While this year’s list of celebrity riders is a respectable one, a look at the recent roster of guest riders in Mardi Gras parades reveals an obvious fact: Krewes are no longer able to attract as many of the A-list celebrities who once flocked to New Orleans to participate in Carnival. And fewer and fewer krewes are even trying.

Maybe this is just as well. The great Carnival krewes offer plenty enough in the way of floats, bands, themes and throws to draw a crowd. An informal poll finds few paradegoers who can recall an Endymion Saturday or a Bacchus Sunday when they thought to themselves, “What’s missing here is a few more people on the neutral ground.”

Zulu rightly proclaims itself the first krewe to present a celebrity in a Mardi Gras parade, but the 1949 ride of native son Louis Armstrong proved an anomaly — albeit a pretty spectacular one — rather than the beginning of a tradition.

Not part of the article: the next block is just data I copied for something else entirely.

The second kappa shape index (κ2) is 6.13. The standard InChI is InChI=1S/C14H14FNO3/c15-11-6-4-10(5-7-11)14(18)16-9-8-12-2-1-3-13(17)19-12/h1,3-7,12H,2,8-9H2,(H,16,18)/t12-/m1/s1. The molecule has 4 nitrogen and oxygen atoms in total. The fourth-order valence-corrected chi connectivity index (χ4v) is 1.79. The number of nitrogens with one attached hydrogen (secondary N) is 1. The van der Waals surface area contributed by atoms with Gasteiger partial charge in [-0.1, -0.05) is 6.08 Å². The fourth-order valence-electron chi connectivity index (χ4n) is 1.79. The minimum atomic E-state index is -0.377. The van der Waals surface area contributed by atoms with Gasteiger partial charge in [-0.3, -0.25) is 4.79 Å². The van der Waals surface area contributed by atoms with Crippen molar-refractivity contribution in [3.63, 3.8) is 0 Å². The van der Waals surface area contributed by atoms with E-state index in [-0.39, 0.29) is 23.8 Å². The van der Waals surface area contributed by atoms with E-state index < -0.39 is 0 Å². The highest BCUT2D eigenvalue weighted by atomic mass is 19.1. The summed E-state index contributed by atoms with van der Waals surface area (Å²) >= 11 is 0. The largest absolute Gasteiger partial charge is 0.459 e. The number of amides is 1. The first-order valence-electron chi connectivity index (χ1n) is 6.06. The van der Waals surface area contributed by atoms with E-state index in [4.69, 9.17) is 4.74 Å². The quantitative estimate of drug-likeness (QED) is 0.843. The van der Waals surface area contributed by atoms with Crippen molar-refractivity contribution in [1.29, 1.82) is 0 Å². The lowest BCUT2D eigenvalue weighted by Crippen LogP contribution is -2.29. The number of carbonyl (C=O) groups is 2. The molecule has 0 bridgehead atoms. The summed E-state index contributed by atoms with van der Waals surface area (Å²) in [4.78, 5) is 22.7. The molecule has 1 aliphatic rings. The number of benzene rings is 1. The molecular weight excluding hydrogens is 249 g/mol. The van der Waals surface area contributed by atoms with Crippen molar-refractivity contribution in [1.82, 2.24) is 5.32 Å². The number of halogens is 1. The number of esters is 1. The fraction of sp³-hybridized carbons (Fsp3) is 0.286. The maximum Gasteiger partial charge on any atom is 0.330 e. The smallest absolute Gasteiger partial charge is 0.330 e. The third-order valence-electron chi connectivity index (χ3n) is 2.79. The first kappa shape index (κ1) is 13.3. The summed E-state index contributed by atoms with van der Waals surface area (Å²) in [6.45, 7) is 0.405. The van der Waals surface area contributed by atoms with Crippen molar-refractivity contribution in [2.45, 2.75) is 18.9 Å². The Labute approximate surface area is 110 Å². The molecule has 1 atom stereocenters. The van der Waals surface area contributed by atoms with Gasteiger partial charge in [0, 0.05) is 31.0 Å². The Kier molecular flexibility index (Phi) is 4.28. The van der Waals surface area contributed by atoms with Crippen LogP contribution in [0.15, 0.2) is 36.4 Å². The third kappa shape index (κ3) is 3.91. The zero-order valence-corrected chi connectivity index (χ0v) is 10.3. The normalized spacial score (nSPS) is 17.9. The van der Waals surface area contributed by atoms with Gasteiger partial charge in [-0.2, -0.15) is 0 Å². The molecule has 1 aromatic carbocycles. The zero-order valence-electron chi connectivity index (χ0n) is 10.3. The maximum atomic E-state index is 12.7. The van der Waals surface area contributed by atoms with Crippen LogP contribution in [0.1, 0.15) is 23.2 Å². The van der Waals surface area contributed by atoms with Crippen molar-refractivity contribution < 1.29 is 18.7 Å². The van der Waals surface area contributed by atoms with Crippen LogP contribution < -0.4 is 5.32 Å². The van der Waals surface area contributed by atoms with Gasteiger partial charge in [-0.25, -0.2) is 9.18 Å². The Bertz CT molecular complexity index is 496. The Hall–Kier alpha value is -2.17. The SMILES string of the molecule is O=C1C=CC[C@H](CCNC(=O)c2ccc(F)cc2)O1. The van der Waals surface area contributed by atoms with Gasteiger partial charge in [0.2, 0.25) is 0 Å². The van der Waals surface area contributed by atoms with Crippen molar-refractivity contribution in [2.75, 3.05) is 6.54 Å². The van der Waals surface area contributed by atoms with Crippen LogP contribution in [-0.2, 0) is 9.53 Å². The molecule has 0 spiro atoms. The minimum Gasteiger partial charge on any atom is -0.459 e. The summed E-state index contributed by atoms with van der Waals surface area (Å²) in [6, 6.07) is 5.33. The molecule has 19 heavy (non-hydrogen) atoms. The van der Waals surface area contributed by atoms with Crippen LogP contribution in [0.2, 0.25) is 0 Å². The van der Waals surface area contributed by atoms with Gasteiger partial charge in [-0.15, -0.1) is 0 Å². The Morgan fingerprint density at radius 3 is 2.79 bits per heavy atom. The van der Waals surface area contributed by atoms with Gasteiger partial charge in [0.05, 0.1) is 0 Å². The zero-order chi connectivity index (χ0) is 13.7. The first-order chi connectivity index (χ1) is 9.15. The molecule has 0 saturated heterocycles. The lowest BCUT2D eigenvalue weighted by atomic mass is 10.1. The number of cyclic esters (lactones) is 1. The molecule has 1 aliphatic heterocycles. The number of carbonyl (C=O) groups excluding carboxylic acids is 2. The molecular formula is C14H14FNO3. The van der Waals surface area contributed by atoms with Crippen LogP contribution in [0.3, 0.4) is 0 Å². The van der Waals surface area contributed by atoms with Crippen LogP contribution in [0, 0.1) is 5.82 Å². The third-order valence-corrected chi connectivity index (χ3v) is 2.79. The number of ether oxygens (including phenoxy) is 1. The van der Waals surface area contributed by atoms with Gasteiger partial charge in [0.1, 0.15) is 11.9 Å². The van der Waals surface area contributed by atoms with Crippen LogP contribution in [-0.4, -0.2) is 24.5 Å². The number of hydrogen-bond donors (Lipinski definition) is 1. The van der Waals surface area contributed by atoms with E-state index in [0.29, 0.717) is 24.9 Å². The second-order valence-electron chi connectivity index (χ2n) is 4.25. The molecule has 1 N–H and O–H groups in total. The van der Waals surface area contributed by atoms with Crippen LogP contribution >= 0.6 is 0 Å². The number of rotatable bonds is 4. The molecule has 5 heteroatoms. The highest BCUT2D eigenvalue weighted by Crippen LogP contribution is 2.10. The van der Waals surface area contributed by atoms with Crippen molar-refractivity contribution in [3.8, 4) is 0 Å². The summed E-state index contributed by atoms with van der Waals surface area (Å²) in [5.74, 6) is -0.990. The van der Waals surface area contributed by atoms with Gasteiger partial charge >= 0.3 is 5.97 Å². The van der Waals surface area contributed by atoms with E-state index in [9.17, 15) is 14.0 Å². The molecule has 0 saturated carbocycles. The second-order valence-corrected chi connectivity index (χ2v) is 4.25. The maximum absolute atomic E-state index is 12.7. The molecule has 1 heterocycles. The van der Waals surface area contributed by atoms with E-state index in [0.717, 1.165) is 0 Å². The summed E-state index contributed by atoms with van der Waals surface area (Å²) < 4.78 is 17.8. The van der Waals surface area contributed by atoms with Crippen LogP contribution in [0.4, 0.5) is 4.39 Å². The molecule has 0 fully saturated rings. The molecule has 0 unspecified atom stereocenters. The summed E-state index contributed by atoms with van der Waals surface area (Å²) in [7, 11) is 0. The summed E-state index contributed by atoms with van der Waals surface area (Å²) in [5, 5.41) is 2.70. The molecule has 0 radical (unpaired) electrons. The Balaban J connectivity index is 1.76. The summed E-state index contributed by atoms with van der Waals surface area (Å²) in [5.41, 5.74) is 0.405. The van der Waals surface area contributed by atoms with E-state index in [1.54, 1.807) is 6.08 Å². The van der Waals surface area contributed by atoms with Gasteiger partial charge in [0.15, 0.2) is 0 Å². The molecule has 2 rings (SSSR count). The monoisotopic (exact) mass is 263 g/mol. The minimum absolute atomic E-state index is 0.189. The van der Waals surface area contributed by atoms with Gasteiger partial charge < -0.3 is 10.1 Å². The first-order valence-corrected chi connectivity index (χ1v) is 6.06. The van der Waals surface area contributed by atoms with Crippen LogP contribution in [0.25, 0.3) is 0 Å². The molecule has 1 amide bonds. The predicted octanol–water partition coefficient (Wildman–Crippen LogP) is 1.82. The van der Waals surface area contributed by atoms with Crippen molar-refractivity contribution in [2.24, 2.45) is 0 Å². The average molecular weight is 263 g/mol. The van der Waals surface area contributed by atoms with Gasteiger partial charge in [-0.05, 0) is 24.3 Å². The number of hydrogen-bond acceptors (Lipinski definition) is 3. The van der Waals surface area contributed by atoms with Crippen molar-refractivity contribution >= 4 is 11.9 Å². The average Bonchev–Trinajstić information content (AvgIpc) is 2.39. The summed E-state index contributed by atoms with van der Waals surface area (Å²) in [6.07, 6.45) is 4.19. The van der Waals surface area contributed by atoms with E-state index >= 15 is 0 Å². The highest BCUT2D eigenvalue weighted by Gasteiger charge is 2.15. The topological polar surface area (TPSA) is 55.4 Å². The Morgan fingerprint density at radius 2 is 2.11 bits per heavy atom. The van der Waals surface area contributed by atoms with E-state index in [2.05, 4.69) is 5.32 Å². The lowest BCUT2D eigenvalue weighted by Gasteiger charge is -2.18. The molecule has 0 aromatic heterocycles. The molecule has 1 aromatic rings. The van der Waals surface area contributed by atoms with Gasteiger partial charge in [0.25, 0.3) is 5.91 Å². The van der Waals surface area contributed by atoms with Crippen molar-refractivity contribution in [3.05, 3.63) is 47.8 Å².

The 1953 Elks Orleanians parade featured cowboy movie star Hopalong Cassidy, but this, too, turned out to be a one-shot deal. The next year, Elks rode celebrity-free.

It wasn’t until 1969 that the Krewe of Bacchus began the celebrity-guest craze, with Danny Kaye’s reign as the god of wine in the krewe’s inaugural procession. When Endymion morphed from a neighborhood parade into a superkrewe in 1974, trumpeter Doc Severinsen led the way, not only riding but also entertaining at the after-parade Extravaganza. Since 1994, when Harry Connick Jr. co-founded Orpheus, that krewe has featured numerous celebrities.

Through the years, many other Carnival clubs joined the celebrity monarch business, attracting stars who were household names in their respective eras. The trend peaked in 1980, when 11 parades featured celebrities in their processions.